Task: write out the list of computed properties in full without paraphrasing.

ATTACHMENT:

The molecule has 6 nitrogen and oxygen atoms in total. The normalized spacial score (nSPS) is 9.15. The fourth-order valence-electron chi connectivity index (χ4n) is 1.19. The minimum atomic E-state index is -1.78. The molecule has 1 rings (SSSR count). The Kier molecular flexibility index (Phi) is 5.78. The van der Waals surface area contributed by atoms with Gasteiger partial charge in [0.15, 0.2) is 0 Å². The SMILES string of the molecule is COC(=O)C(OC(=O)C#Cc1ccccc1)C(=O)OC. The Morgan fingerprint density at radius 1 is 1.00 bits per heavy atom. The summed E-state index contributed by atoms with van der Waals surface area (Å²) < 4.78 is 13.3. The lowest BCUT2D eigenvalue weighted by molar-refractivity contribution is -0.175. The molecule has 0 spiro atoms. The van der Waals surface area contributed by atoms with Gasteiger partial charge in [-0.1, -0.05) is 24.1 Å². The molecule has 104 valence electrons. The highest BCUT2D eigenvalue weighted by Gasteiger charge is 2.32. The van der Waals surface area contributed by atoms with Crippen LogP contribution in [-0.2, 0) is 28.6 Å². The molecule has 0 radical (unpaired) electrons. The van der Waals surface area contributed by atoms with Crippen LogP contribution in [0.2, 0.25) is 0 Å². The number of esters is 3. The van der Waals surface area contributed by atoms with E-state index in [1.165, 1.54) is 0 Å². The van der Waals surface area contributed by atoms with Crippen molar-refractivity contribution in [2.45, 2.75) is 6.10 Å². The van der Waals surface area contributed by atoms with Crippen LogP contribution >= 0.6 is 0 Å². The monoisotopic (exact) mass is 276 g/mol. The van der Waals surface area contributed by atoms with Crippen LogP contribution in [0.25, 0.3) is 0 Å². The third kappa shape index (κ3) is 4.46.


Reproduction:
The molecule has 6 nitrogen and oxygen atoms in total. The normalized spacial score (nSPS) is 9.15. The fourth-order valence-electron chi connectivity index (χ4n) is 1.19. The minimum atomic E-state index is -1.78. The molecule has 1 rings (SSSR count). The Kier molecular flexibility index (Phi) is 5.78. The van der Waals surface area contributed by atoms with Gasteiger partial charge in [0.15, 0.2) is 0 Å². The SMILES string of the molecule is COC(=O)C(OC(=O)C#Cc1ccccc1)C(=O)OC. The Morgan fingerprint density at radius 1 is 1.00 bits per heavy atom. The summed E-state index contributed by atoms with van der Waals surface area (Å²) < 4.78 is 13.3. The lowest BCUT2D eigenvalue weighted by molar-refractivity contribution is -0.175. The molecule has 0 spiro atoms. The van der Waals surface area contributed by atoms with Gasteiger partial charge in [-0.1, -0.05) is 24.1 Å². The molecule has 104 valence electrons. The highest BCUT2D eigenvalue weighted by Gasteiger charge is 2.32. The van der Waals surface area contributed by atoms with Crippen LogP contribution in [-0.2, 0) is 28.6 Å². The molecule has 0 radical (unpaired) electrons. The van der Waals surface area contributed by atoms with Crippen LogP contribution in [0.2, 0.25) is 0 Å². The number of esters is 3. The van der Waals surface area contributed by atoms with E-state index in [1.165, 1.54) is 0 Å². The van der Waals surface area contributed by atoms with Crippen molar-refractivity contribution in [2.45, 2.75) is 6.10 Å². The van der Waals surface area contributed by atoms with Crippen LogP contribution >= 0.6 is 0 Å². The monoisotopic (exact) mass is 276 g/mol. The van der Waals surface area contributed by atoms with Crippen LogP contribution in [0.25, 0.3) is 0 Å². The third kappa shape index (κ3) is 4.46.